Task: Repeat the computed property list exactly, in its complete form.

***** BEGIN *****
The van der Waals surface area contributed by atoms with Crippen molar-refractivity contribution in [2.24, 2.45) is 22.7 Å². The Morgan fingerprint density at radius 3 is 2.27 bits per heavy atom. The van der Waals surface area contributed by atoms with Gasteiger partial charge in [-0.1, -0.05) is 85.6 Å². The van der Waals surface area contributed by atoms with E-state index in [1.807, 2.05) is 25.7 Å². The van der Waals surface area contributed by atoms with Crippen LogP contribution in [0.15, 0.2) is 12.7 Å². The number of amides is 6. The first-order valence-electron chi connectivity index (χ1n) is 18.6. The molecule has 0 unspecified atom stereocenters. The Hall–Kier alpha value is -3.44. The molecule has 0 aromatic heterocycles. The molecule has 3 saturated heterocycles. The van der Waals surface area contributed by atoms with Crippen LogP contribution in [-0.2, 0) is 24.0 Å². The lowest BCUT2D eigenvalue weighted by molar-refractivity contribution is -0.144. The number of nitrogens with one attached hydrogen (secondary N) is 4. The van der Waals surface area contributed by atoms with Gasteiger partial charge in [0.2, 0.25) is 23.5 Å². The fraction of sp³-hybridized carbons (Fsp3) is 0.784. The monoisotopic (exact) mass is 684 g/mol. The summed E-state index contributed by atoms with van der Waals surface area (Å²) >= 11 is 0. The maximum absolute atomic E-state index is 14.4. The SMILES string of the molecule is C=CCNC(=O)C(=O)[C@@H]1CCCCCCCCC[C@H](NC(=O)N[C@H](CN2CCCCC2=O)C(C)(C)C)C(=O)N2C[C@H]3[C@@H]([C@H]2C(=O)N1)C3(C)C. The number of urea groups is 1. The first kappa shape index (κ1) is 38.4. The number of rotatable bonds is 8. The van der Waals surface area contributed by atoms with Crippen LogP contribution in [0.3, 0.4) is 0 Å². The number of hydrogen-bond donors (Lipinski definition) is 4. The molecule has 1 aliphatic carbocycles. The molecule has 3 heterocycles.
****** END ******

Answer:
The van der Waals surface area contributed by atoms with Crippen molar-refractivity contribution in [2.24, 2.45) is 22.7 Å². The Morgan fingerprint density at radius 3 is 2.27 bits per heavy atom. The van der Waals surface area contributed by atoms with Gasteiger partial charge in [-0.1, -0.05) is 85.6 Å². The van der Waals surface area contributed by atoms with E-state index in [1.807, 2.05) is 25.7 Å². The van der Waals surface area contributed by atoms with Crippen LogP contribution in [0.15, 0.2) is 12.7 Å². The number of amides is 6. The first-order valence-electron chi connectivity index (χ1n) is 18.6. The molecule has 0 unspecified atom stereocenters. The Hall–Kier alpha value is -3.44. The molecule has 0 aromatic heterocycles. The molecule has 3 saturated heterocycles. The van der Waals surface area contributed by atoms with Crippen LogP contribution in [-0.2, 0) is 24.0 Å². The lowest BCUT2D eigenvalue weighted by molar-refractivity contribution is -0.144. The number of nitrogens with one attached hydrogen (secondary N) is 4. The van der Waals surface area contributed by atoms with Gasteiger partial charge in [0.2, 0.25) is 23.5 Å². The fraction of sp³-hybridized carbons (Fsp3) is 0.784. The monoisotopic (exact) mass is 684 g/mol. The summed E-state index contributed by atoms with van der Waals surface area (Å²) >= 11 is 0. The maximum absolute atomic E-state index is 14.4. The SMILES string of the molecule is C=CCNC(=O)C(=O)[C@@H]1CCCCCCCCC[C@H](NC(=O)N[C@H](CN2CCCCC2=O)C(C)(C)C)C(=O)N2C[C@H]3[C@@H]([C@H]2C(=O)N1)C3(C)C. The number of urea groups is 1. The first kappa shape index (κ1) is 38.4. The number of rotatable bonds is 8. The van der Waals surface area contributed by atoms with Crippen LogP contribution in [0.3, 0.4) is 0 Å². The number of hydrogen-bond donors (Lipinski definition) is 4. The molecule has 1 aliphatic carbocycles. The molecule has 3 heterocycles.